Budget 2016: No more 'easy choices' for Osborne
Year after year, Budget after Budget, George Osborne has stood at the despatch box and promised to balance the books.
Indeed, closing the gap between what the government spends and what it takes in taxes was the government's main mission.
But it has proved harder than Mr Osborne had hoped. He would blame circumstances beyond his control which - again - threaten to push his targets further back.
His critics on one side would say the initial pace of the cuts are what dragged the recovery down - a self-defeating object.
Critics on the right would say in fact he's lacked the courage to go far enough.
In the febrile atmosphere less than 48 hours before a Budget, there is agreement on one thing - whether fast or slow, the most straightforward cuts, practically and politically, have gone.
Former head of the Home Civil Service Lord Kerslake, who was until recently one of the most senior officials involved in the hunt for savings, says clearly: "It's hard to see where the easy choices are now."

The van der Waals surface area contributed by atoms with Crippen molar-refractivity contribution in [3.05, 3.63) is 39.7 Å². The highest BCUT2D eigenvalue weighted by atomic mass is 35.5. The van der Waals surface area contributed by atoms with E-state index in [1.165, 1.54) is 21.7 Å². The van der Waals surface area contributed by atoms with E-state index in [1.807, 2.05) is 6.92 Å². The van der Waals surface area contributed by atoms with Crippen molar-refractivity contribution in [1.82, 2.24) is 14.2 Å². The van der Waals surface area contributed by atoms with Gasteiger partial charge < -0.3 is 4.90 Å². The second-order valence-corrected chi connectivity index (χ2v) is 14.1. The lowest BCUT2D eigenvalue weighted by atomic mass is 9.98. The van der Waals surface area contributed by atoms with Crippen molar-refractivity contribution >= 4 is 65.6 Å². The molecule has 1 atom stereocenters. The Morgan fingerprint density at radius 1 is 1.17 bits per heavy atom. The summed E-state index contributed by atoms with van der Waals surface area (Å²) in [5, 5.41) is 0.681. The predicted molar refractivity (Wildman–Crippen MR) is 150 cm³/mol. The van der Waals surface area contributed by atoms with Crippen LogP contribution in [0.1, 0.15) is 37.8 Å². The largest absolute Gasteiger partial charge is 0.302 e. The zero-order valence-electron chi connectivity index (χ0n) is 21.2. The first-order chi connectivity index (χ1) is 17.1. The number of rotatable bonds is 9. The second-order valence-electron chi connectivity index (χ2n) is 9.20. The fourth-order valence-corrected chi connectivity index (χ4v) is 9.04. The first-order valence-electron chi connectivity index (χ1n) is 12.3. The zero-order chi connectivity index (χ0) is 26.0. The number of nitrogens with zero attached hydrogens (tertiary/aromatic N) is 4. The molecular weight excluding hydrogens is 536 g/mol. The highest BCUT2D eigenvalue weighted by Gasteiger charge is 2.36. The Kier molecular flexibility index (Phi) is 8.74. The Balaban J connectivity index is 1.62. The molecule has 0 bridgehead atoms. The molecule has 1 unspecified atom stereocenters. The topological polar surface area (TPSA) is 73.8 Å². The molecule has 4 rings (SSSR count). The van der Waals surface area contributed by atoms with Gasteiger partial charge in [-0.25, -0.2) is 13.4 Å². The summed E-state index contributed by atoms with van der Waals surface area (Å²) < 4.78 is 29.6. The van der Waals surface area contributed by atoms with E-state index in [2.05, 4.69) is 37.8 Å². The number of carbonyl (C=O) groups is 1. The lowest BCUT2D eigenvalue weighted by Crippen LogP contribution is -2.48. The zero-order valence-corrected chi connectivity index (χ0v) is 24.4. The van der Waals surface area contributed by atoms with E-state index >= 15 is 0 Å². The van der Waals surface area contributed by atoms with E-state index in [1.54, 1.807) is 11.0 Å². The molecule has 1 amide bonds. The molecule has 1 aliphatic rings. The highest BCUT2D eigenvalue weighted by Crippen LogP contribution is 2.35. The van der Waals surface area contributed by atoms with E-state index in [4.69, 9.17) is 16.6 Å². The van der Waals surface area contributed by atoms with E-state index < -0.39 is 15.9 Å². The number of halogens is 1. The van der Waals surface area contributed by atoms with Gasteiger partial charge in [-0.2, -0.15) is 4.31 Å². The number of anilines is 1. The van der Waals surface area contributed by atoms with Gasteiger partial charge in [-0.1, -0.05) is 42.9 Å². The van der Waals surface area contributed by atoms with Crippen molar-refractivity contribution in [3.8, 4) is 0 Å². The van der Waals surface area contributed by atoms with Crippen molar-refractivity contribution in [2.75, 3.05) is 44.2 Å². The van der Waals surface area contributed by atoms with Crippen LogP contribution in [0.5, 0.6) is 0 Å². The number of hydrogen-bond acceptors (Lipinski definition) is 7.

He told me: "The savings that have to be found will require very substantial changes in the way things are delivered - or, indeed, the offer made."
In other words, public services will have to be delivered much more cheaply, or the public will have to accept very different levels of provision.
And with Mr Osborne significantly behind on his own original targets from 2010, by accident or design, Lord Kerslake told me: "We've still got some way to go, no more than half on the numbers.
"The important thing to say is that the second half is much harder because the sense of crisis that drove the savings in the coalition government has ebbed, the wider economy is growing so people can't see a comparable position there and people just get exhausted by the process.
"The easy savings have been done. So where do you go?"
Well, the chancellor is likely to announce further squeezes on welfare spending - the government has already outlined taking another billion out of the budget allocated to disabled people.
There are likely, by 2020, to be cuts of an extra £4bn a year by 2020. To raise revenue, there could possibly be a rise in fuel tax - politically difficult but lucrative for the government coffers - maybe hikes in insurance premiums, and what one Tory MP described as "nibbles here and there".
With the European referendum bearing down on Numbers 10 and 11 there is a desire not to stir up too much controversy, not to distract too much from their main task in hand.
But as Lord Kerslake warns, taking anything else out of government budgets that have already been slimmed down is tricky - a task almost bound to cause complaint in itself.